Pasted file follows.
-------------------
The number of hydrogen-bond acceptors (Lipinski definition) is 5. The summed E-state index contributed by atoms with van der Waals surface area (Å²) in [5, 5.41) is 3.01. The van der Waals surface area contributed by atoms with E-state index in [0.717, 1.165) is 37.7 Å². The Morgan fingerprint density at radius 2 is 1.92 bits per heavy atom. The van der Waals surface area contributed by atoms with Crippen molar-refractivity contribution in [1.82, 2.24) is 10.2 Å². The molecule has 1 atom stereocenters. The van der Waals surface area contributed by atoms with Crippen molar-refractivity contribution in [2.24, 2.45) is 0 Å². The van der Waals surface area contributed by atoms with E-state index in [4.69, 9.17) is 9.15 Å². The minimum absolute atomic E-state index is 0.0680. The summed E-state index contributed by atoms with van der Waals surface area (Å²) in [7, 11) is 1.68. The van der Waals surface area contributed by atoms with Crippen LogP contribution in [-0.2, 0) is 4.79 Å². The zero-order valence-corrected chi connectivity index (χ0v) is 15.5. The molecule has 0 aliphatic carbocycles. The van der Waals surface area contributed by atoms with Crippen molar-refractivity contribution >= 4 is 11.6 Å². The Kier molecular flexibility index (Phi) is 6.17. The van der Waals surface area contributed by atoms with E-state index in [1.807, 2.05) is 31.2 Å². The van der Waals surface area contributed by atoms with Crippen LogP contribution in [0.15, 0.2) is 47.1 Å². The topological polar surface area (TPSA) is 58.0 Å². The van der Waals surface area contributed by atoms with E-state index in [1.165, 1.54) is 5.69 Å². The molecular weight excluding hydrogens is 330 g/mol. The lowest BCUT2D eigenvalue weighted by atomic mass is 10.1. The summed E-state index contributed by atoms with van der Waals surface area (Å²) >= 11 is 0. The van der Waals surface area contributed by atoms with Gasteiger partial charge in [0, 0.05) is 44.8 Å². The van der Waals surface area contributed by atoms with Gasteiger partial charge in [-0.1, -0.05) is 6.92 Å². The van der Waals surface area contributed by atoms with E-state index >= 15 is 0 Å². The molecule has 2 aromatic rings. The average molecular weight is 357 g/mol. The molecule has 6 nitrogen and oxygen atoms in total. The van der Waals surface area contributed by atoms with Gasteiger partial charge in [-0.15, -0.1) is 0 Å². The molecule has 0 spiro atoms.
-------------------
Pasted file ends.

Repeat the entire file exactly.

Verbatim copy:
The number of hydrogen-bond acceptors (Lipinski definition) is 5. The summed E-state index contributed by atoms with van der Waals surface area (Å²) in [5, 5.41) is 3.01. The van der Waals surface area contributed by atoms with E-state index in [0.717, 1.165) is 37.7 Å². The Morgan fingerprint density at radius 2 is 1.92 bits per heavy atom. The van der Waals surface area contributed by atoms with Crippen molar-refractivity contribution in [1.82, 2.24) is 10.2 Å². The molecule has 1 atom stereocenters. The van der Waals surface area contributed by atoms with Crippen molar-refractivity contribution in [2.24, 2.45) is 0 Å². The van der Waals surface area contributed by atoms with E-state index in [4.69, 9.17) is 9.15 Å². The minimum absolute atomic E-state index is 0.0680. The summed E-state index contributed by atoms with van der Waals surface area (Å²) in [7, 11) is 1.68. The van der Waals surface area contributed by atoms with Crippen LogP contribution in [-0.2, 0) is 4.79 Å². The zero-order valence-corrected chi connectivity index (χ0v) is 15.5. The molecule has 0 aliphatic carbocycles. The van der Waals surface area contributed by atoms with Crippen molar-refractivity contribution >= 4 is 11.6 Å². The Kier molecular flexibility index (Phi) is 6.17. The van der Waals surface area contributed by atoms with E-state index in [1.807, 2.05) is 31.2 Å². The van der Waals surface area contributed by atoms with Crippen LogP contribution in [0.15, 0.2) is 47.1 Å². The topological polar surface area (TPSA) is 58.0 Å². The van der Waals surface area contributed by atoms with E-state index in [1.165, 1.54) is 5.69 Å². The molecular weight excluding hydrogens is 330 g/mol. The lowest BCUT2D eigenvalue weighted by atomic mass is 10.1. The summed E-state index contributed by atoms with van der Waals surface area (Å²) >= 11 is 0. The van der Waals surface area contributed by atoms with Gasteiger partial charge in [0, 0.05) is 44.8 Å². The van der Waals surface area contributed by atoms with Gasteiger partial charge in [-0.1, -0.05) is 6.92 Å². The van der Waals surface area contributed by atoms with E-state index >= 15 is 0 Å². The molecule has 2 aromatic rings. The average molecular weight is 357 g/mol. The molecule has 6 nitrogen and oxygen atoms in total. The van der Waals surface area contributed by atoms with Gasteiger partial charge in [-0.15, -0.1) is 0 Å². The molecule has 0 spiro atoms.